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Quite the World, Isn't It?

My favorite day to open the mail

When the newest book comes in from my publisher.

Copies of The Admiral and the Ambassador: One Man's Obsessive Search for the Body of John Paul Jones should start shipping to stores and online retailers soon, ahead of the official May 1 publication date. Click over to the events page for details on a couple of D.C.-area events coming up in mid May, one at Politics & Prose, and the other at the Annapolis Bookstore.

Also, for you Coloradoans, I'll be in the state in a couple of weeks for a series of events marking the centennial of the Ludlow Massacre, the subject of my first book, Blood Passion. I'm hoping to see a lot of old friends and acquaintances on both trips - and, of course, to sell a few books. Read More 
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On Bob Mould's 25-year-old "Workbook"

The Post Office was good to me twice this week (I already posted about the box of paperbacks): The 25th anniversary remaster of Bob Mould’s “Workbook” album, with a second disk of a live recording of the album and some other songs, as well.

Music comes and goes, especially pop and rock, but this is one of those albums that has stuck with me over the years. I was a middling fan of Husker Du, Mould’s first band, simultaneously drawn and repelled by the sheer mass of noise they created. Maybe not repelled – challenged is a better word. It was music that took work to listen to, to find the threads of melody through the controlled chaos and remarkably dense sound created by a three-man band. Cathartic, yes, but catharsis is never easy now, is it?

Then Husker Du broke up – atomized, really – and Mould disappeared for a few months and suddenly “Workbook” was out. I remember tossing the album on the turntable and hearing the first few notes of acoustic guitar on the opening track, ”Sunspots,” repeat and build at the same time into a mesmerizing solo display that Mould never would have done with Husker Du. This was new, and different, and he was clearly making a musical break from the past. It was transition as statement.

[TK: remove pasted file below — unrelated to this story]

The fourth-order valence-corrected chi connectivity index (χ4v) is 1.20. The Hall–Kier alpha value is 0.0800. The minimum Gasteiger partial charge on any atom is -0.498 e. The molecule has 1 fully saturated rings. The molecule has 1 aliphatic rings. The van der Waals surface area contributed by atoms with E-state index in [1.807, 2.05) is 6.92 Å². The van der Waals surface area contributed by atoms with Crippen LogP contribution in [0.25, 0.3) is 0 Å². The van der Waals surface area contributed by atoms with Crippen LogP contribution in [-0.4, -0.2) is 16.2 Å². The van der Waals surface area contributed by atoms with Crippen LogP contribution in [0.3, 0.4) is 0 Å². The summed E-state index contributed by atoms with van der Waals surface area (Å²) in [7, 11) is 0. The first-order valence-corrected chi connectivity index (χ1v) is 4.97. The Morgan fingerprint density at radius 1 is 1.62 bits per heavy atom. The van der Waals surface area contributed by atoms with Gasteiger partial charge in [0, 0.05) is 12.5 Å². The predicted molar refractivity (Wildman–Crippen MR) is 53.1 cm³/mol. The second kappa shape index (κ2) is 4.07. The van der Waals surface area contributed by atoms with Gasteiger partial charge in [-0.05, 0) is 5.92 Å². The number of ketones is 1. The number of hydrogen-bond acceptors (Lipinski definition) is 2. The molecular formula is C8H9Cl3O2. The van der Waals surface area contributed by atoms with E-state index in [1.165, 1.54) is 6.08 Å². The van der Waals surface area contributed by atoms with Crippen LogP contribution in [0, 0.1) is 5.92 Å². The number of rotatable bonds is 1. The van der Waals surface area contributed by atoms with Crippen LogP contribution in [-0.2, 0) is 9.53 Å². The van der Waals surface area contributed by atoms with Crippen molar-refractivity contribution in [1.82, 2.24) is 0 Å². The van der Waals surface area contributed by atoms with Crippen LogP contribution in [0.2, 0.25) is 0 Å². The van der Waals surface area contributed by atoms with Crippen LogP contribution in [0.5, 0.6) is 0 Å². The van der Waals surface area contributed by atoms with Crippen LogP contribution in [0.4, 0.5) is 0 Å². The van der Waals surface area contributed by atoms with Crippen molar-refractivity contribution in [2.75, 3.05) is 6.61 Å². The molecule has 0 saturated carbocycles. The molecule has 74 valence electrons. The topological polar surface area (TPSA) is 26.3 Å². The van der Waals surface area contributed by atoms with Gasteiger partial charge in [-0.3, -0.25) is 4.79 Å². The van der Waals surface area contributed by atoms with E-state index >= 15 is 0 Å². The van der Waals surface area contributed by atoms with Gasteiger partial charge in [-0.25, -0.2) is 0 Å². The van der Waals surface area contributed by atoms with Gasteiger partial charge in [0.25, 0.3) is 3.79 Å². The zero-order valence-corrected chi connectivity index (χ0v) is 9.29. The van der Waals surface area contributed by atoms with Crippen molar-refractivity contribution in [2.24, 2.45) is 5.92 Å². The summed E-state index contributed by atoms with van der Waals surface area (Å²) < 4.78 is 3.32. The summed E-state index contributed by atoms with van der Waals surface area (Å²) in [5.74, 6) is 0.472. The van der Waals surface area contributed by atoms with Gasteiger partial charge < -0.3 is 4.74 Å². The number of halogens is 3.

Then came the other tracks, harder-edged, plugged-in, driving and evocative at the same time. And intimate, as in “I See A Little Light,” which her performs in the video below:

As I said, pop and rock music fades quickly. But not this album. It remains as strong and fresh as when Mould first recorded it, and is still on my high rotation” list. It should be on your, too. Read More 
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Detroit: A Biography out in paperback with a new Afterword

So I arrived home yesterday after the long slog on the train from Los Angeles and found a box delivered to the house. Part of the contents is pictured at left.

Yes, that’s the paperback edition of Detroit: A Biography, shipping now and available in stores (I hope; if your local is a smaller shop you might need to have them owner order it). It looks very nice – they kept the design from the hardcover, which is that great metallic-sheen finish over the 1929 photo of Detroit from Windsor, across the river.

The book also has a new Afterword, my attempt to wrap my arms around all the developments since I finished writing Detroit: A Biography in late 2011 (it was published in April 2012, nearly two years ago). I’ve pasted the first few paragraphs of the new Afterword below to give you a sense of it.

Overall, for all of Detroit’s troubles, strong flickers of life remain there that deserve nurturing, and hundreds of thousands of Detroiters need help from their fellow citizens.

As for the bankruptcy, I find myself in a lot of discussions about that. One recurring point: Pensioners and investors should not be on equal footing. The workers did their jobs for wages and promises of future support, and the city – bankrupt or not – has a moral obligation to them. The bondholders invested knowing – it’s the nature of investing – that there was risk, and many bond buyers received inflated interest rates reflecting Detroit’s shaky financial underpinnings. I have problems at a fundamental level with much of capitalism, but if people are going to play to play the investment game knowing they are putting assets at risk, they don’t have much room to cry for special consideration when they lose the gamble. Keep the pensions whole; let the gamblers ruminate on their losses.
_________________________

Afterword

October 2013